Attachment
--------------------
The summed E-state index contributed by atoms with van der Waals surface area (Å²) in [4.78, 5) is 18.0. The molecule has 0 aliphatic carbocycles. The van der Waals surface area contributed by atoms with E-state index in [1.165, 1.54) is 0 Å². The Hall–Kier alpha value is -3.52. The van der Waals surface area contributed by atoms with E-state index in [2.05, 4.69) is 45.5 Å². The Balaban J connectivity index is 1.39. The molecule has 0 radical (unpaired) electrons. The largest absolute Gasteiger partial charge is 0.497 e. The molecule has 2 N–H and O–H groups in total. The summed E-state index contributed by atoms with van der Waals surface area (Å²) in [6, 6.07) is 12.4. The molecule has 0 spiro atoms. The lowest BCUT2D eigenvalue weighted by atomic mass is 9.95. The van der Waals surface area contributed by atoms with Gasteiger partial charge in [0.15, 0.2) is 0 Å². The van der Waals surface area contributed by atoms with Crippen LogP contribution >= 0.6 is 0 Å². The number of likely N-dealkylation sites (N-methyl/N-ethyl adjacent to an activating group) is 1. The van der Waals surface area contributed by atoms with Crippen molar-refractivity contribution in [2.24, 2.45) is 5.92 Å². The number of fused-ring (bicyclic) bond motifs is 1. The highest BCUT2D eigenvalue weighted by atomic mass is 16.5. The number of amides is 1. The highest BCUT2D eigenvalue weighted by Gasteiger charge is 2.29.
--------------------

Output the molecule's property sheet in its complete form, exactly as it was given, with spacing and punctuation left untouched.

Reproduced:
The summed E-state index contributed by atoms with van der Waals surface area (Å²) in [4.78, 5) is 18.0. The molecule has 0 aliphatic carbocycles. The van der Waals surface area contributed by atoms with E-state index in [1.165, 1.54) is 0 Å². The Hall–Kier alpha value is -3.52. The van der Waals surface area contributed by atoms with E-state index in [2.05, 4.69) is 45.5 Å². The Balaban J connectivity index is 1.39. The molecule has 0 radical (unpaired) electrons. The largest absolute Gasteiger partial charge is 0.497 e. The molecule has 2 N–H and O–H groups in total. The summed E-state index contributed by atoms with van der Waals surface area (Å²) in [6, 6.07) is 12.4. The molecule has 0 spiro atoms. The lowest BCUT2D eigenvalue weighted by atomic mass is 9.95. The van der Waals surface area contributed by atoms with Gasteiger partial charge in [0.15, 0.2) is 0 Å². The van der Waals surface area contributed by atoms with Crippen LogP contribution >= 0.6 is 0 Å². The number of likely N-dealkylation sites (N-methyl/N-ethyl adjacent to an activating group) is 1. The van der Waals surface area contributed by atoms with Crippen molar-refractivity contribution in [2.24, 2.45) is 5.92 Å². The number of fused-ring (bicyclic) bond motifs is 1. The highest BCUT2D eigenvalue weighted by atomic mass is 16.5. The number of amides is 1. The highest BCUT2D eigenvalue weighted by Gasteiger charge is 2.29.